Kofie's ethnography works best in the chapters on the struggle with the drug trade that he sees as coming into the community from outside. Value judgments aside, the drug market he describes would seem to exemplify some of the leadership, organization, and job market opportunities that he found otherwise lacking in the community since racial desegregation and de facto class segregation policies came into being. Of course, he implicitly lets his reader know that this drug market society is bad for the community and is the epitome of lawlessness. It is this unexamined value judgment that prevents Kofie from carrying out a deeper critique of all the players involved in the ghettoization process. This prevents his ethnography from reaching beyond description to an explanation of the process of ghettoization. A next step would be a critique of the dominant market society and its social service agencies compared to alternate systems including those represented by the Fruits of Islam and by the drug lords. I also wish he had given us something of the diverse cultural backgrounds of the community's residents and had discussed community resources and strategies that might counter the larger society's marginalizing effects. Finally, I can appreciate protecting individuals interviewed by not using their real names; however, in cases of historical figures, use of pseudonyms impoverishes his contribution to D.C.'s history.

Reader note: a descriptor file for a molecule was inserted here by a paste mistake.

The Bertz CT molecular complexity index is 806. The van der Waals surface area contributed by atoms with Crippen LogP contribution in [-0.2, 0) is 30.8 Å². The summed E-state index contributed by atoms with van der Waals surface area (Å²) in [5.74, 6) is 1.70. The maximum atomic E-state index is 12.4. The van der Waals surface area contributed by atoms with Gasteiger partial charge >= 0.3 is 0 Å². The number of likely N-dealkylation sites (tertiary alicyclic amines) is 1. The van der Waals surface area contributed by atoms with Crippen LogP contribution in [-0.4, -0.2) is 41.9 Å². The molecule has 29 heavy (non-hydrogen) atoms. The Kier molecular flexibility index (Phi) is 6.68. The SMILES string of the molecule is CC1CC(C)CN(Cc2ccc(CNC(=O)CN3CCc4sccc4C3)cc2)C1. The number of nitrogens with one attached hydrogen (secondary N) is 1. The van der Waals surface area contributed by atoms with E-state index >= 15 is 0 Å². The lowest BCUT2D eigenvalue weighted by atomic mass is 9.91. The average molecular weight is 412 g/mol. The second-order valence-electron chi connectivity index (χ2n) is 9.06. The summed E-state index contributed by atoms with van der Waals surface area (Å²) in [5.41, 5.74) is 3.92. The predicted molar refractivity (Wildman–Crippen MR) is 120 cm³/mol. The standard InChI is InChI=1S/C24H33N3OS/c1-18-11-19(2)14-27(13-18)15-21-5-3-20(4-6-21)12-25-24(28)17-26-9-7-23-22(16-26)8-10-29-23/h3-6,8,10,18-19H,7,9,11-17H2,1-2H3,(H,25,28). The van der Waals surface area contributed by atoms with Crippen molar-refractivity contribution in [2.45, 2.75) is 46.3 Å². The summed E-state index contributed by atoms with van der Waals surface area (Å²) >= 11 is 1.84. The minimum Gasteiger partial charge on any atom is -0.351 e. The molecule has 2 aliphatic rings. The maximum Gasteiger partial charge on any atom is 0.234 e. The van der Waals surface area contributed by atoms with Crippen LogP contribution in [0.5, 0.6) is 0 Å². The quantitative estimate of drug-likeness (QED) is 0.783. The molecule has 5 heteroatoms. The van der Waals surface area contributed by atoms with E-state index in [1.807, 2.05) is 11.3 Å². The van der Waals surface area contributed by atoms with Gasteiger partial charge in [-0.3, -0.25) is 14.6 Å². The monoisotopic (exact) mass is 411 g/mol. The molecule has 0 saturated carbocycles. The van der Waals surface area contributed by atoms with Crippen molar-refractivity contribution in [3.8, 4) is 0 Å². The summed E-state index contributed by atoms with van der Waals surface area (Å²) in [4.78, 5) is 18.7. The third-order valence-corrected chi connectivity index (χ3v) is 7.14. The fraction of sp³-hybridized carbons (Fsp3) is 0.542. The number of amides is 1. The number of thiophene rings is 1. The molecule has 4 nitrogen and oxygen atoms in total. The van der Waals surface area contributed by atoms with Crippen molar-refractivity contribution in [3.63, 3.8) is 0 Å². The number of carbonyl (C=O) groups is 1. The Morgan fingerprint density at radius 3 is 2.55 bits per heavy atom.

I commend Kofie for his contribution to Washington, D.C. studies and for choosing a community and a topic often overlooked in our nation's capital. It is difficult to study a ghettoized community without victimizing it, but his personal ethnographic approach successfully grants residents an active voice in their struggles for a better life.
. Richard J. Meister, The Black Ghetto: Promise Land or Colony? (Lexington: DC Heath and Company, 1972), vii.
. Constance McLaughlin Green, Washington: A History of the Capital, 1800-1950, vol. 2, Washington: Capital City, 1879-1950 (Princeton, New Jersey, 1962), 403-5.
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Olivia Cadaval. Review of Kofie, Nelson F., Race, Class, and the Struggle for Neighborhood in Washington, DC.